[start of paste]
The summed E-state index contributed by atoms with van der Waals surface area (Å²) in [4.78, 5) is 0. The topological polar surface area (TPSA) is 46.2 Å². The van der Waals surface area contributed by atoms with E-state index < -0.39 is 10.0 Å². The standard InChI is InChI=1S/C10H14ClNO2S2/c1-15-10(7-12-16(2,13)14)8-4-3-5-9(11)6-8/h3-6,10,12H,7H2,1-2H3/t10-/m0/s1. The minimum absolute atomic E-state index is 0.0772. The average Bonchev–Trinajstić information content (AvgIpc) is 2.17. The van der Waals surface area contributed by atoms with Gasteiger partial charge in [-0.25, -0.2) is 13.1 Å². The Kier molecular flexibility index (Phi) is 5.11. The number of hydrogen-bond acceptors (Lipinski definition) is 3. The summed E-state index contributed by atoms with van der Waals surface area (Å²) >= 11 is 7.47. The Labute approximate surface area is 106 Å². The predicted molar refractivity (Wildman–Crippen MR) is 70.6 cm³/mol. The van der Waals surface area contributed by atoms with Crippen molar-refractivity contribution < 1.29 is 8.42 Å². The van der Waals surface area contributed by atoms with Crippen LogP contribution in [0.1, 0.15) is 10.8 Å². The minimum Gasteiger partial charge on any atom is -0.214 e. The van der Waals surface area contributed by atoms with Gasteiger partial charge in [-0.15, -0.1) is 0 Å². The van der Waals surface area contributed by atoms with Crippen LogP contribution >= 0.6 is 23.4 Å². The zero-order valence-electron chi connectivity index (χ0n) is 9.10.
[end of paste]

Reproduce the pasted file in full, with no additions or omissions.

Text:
The summed E-state index contributed by atoms with van der Waals surface area (Å²) in [4.78, 5) is 0. The topological polar surface area (TPSA) is 46.2 Å². The van der Waals surface area contributed by atoms with E-state index < -0.39 is 10.0 Å². The standard InChI is InChI=1S/C10H14ClNO2S2/c1-15-10(7-12-16(2,13)14)8-4-3-5-9(11)6-8/h3-6,10,12H,7H2,1-2H3/t10-/m0/s1. The minimum absolute atomic E-state index is 0.0772. The average Bonchev–Trinajstić information content (AvgIpc) is 2.17. The van der Waals surface area contributed by atoms with Gasteiger partial charge in [-0.25, -0.2) is 13.1 Å². The Kier molecular flexibility index (Phi) is 5.11. The number of hydrogen-bond acceptors (Lipinski definition) is 3. The summed E-state index contributed by atoms with van der Waals surface area (Å²) >= 11 is 7.47. The Labute approximate surface area is 106 Å². The predicted molar refractivity (Wildman–Crippen MR) is 70.6 cm³/mol. The van der Waals surface area contributed by atoms with Crippen molar-refractivity contribution < 1.29 is 8.42 Å². The van der Waals surface area contributed by atoms with Crippen LogP contribution in [0.1, 0.15) is 10.8 Å². The minimum Gasteiger partial charge on any atom is -0.214 e. The van der Waals surface area contributed by atoms with Gasteiger partial charge in [-0.15, -0.1) is 0 Å². The van der Waals surface area contributed by atoms with Crippen LogP contribution >= 0.6 is 23.4 Å². The zero-order valence-electron chi connectivity index (χ0n) is 9.10.